Great Review! I agree with you tremendously on how much this is a waste of our tax dollars. I've experienced this first hand a couple months ago when a member of the Census showed up in our office to invite us to a "Census Party"! I couldn't believe they invited hundreds of people to party on my tax dollars.
March 24, 2010
Wow, that's seriously screwed up. I feel like starting some sort of awareness movement about this complete abuse of taxpayer money. "Census Party"! Clearly you should have hung around for the Census vacation to Hawaii... :-D
March 24, 2010
You should make a community here on Lunch for it! I'm sure you could get a good amount of members. I'd join!
March 24, 2010
We should call it the Constitutional Community where we call out the endless abuses by Washington!
March 24, 2010
Send me the link to join the community when you make it!
March 24, 2010
hilarious and sincerely thought provoking - thx!
March 24, 2010
Thanks! I figured that if they fine non-response at $200, the whole thing could actually make a profit. :-)
March 23, 2010
Fabulous review! Another colossal waste of money by our esteemed government. Did you hear about the handheld computers that don't work? BTW I love that picture at the end of your review. I feel exactly the same way. Keep on truckin'!
March 23, 2010
Thanks! The $2.5mm Superbowl ad looks like a bargain compared to the wave after wave of reminder postcards stacking up in 50 million mailboxes. I'm surprised nobody's been outraged by the cost of this thing. And why in the hell do they have handheld computers when they could just get people to fill in the form online? Craziness. We actually need a 50% cut in Fed spending at this point - even the ex-head of the Government Accounting Office is freaking out about the national balance sheet. *Sigh*
March 23, 2010
It's a pleasure to hook up with someone with common sense. Keep up the good work.
March 23, 2010
Thx - for sanity's sake, I regularly ready where the author has been on a James-style rant for two years about the same issues. You'll love this guy!
March 23, 2010
Whoa, I just took a look at your graphs and geez, how does a flimsy piece of paper being sent in and analyzed cost nearly $50 a person?  And ditto -- there should be a web version of this for people who have the internet.  I was kind of excited to fill out and see the results of this census, but I'm less so enthused now after learning that it's going to cost $14.5 billion dollars to do so.  Plus, I think that there are many other ways where the gov could tap into the info that they receive from this.  Thanks for sharing, James, and glad to have you back!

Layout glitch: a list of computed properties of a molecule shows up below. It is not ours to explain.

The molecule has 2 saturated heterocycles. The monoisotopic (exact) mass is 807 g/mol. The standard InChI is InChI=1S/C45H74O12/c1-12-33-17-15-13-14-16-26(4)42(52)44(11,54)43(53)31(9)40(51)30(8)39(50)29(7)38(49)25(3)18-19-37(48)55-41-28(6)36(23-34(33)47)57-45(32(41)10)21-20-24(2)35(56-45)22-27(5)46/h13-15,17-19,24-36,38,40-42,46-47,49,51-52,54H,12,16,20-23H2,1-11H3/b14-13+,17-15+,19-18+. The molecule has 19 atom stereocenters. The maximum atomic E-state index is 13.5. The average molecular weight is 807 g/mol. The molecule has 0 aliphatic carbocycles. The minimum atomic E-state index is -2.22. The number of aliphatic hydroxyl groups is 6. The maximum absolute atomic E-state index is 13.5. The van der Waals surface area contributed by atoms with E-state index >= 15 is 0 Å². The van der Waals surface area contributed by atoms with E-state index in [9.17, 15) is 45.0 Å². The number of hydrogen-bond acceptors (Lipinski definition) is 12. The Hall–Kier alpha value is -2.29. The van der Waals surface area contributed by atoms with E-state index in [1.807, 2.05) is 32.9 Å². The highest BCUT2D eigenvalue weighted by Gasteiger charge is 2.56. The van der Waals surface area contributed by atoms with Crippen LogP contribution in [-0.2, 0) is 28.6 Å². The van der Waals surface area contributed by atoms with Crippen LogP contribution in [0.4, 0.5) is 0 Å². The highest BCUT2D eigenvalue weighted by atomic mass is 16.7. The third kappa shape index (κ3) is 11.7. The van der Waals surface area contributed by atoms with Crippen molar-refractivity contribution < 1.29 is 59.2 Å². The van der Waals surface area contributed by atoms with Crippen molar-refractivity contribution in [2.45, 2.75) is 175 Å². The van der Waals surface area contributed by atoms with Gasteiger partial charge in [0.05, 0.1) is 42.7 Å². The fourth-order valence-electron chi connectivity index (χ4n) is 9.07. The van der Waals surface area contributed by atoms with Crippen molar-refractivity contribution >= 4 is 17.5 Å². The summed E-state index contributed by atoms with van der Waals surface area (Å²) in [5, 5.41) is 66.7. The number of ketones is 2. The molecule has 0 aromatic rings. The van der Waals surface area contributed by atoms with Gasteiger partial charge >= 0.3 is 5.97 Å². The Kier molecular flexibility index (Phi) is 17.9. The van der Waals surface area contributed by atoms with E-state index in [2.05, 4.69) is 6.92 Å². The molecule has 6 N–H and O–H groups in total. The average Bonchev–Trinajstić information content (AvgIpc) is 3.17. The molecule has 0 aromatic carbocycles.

March 23, 2010
Yeah, I'm all for the Census but the fact it continually multiplies in cost as technology leaps forward is just crazy. Clearly I need to get a job with Federal Government at the low low rate of $7,000/hr (with great benefits). Nice to be back! Time to get Lunching...
March 24, 2010
Oh, and I'm sure with the $7k/hr with benefits comes a great retirement package, too! ;P  By the way, don't know if you were a fan of Lunch of FB, but your review was shared on it this morning! ;)
March 24, 2010
Just became a fan!
March 24, 2010
Woot! :)
March 23, 2010
humorous yet timely review! Thanks, James!
March 23, 2010
glitches are here again...I meant humorous yet clever and timely review! LOL!
March 23, 2010
Many thanks! I've now settled down from my rant thx to two cups of coffee. :-)
More 2010 United States Census reviews
review by . July 19, 2010
posted in Big Government
The 2010 US Census is a joke. There is so much waste and corruption. I personally know a Census worker. She is unemployed at the moment and needing some extra money to get by. The cenus job seemed like a great fit. She is finding the whole process is worse than the poorly managed marketing jobs serving samples at WalMart.   They attend trainings, then they are told how many hours they can work. Then they are told the work is not available. Then they are told just be ready to work …
review by . February 10, 2010
Time has rolled around again for our country's census.  This includes having one mailed to your home for you to fill out and mail back as well as census-takers coming to your door.  Which one would you prefer?  I would much more prefer filling it out and mailing it back.  One good thing about the 2010 Census it's offering jobs for the dismal economy.  The census is taken to find out the country's population which will allow for proper funding to go to these areas for …
Quick Tip by . April 08, 2010
Giving me my first paid job in a month. Can't complain.
Quick Tip by . March 31, 2010
posted in Big Government
The local census office invited us to a census party. Why is there a census party? Huge waste of tax payers money!
Quick Tip by . March 22, 2010
Fill out the easy questionnaire and be counted. Let them know you exist. it is super easy.
About the reviewer
James Beswick ()
Ranked #1's "token Brit".
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The Twenty-third United States Census, known as Census 2010, will be the next national census in the United States. The census has been conducted every 10 years since 1790, as required by the United States Constitution, with the previous one completed in 2000. On January 25, 2010, Census Bureau Director Robert Groves personally kicked off the 2010 Census enumeration by counting World War II veteran Clifton Jackson, a resident of Noorvik, Alaska.